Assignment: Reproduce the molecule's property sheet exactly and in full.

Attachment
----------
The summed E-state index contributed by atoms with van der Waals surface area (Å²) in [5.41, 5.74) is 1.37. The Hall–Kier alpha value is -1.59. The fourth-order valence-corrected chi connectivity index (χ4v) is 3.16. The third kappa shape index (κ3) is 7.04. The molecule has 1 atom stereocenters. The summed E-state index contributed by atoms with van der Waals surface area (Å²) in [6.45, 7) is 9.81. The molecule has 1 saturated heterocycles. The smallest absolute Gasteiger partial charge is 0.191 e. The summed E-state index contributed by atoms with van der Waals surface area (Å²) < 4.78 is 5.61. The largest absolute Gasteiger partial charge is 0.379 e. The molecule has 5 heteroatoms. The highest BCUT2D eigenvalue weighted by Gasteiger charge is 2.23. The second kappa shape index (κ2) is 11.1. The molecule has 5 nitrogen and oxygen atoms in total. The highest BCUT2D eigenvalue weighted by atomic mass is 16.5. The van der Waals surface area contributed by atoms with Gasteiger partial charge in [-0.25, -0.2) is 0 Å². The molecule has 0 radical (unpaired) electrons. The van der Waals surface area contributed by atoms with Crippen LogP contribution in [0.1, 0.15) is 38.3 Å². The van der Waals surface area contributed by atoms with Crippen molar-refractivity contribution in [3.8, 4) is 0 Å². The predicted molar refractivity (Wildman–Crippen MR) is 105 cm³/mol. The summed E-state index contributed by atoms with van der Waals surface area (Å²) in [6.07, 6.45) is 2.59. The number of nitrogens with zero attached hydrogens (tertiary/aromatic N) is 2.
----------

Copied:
The summed E-state index contributed by atoms with van der Waals surface area (Å²) in [5.41, 5.74) is 1.37. The Hall–Kier alpha value is -1.59. The fourth-order valence-corrected chi connectivity index (χ4v) is 3.16. The third kappa shape index (κ3) is 7.04. The molecule has 1 atom stereocenters. The summed E-state index contributed by atoms with van der Waals surface area (Å²) in [6.45, 7) is 9.81. The molecule has 1 saturated heterocycles. The smallest absolute Gasteiger partial charge is 0.191 e. The summed E-state index contributed by atoms with van der Waals surface area (Å²) < 4.78 is 5.61. The largest absolute Gasteiger partial charge is 0.379 e. The molecule has 5 heteroatoms. The highest BCUT2D eigenvalue weighted by Gasteiger charge is 2.23. The second kappa shape index (κ2) is 11.1. The molecule has 5 nitrogen and oxygen atoms in total. The highest BCUT2D eigenvalue weighted by atomic mass is 16.5. The van der Waals surface area contributed by atoms with Gasteiger partial charge in [-0.25, -0.2) is 0 Å². The molecule has 0 radical (unpaired) electrons. The van der Waals surface area contributed by atoms with Crippen LogP contribution in [0.1, 0.15) is 38.3 Å². The van der Waals surface area contributed by atoms with Crippen molar-refractivity contribution in [3.8, 4) is 0 Å². The predicted molar refractivity (Wildman–Crippen MR) is 105 cm³/mol. The summed E-state index contributed by atoms with van der Waals surface area (Å²) in [6.07, 6.45) is 2.59. The number of nitrogens with zero attached hydrogens (tertiary/aromatic N) is 2.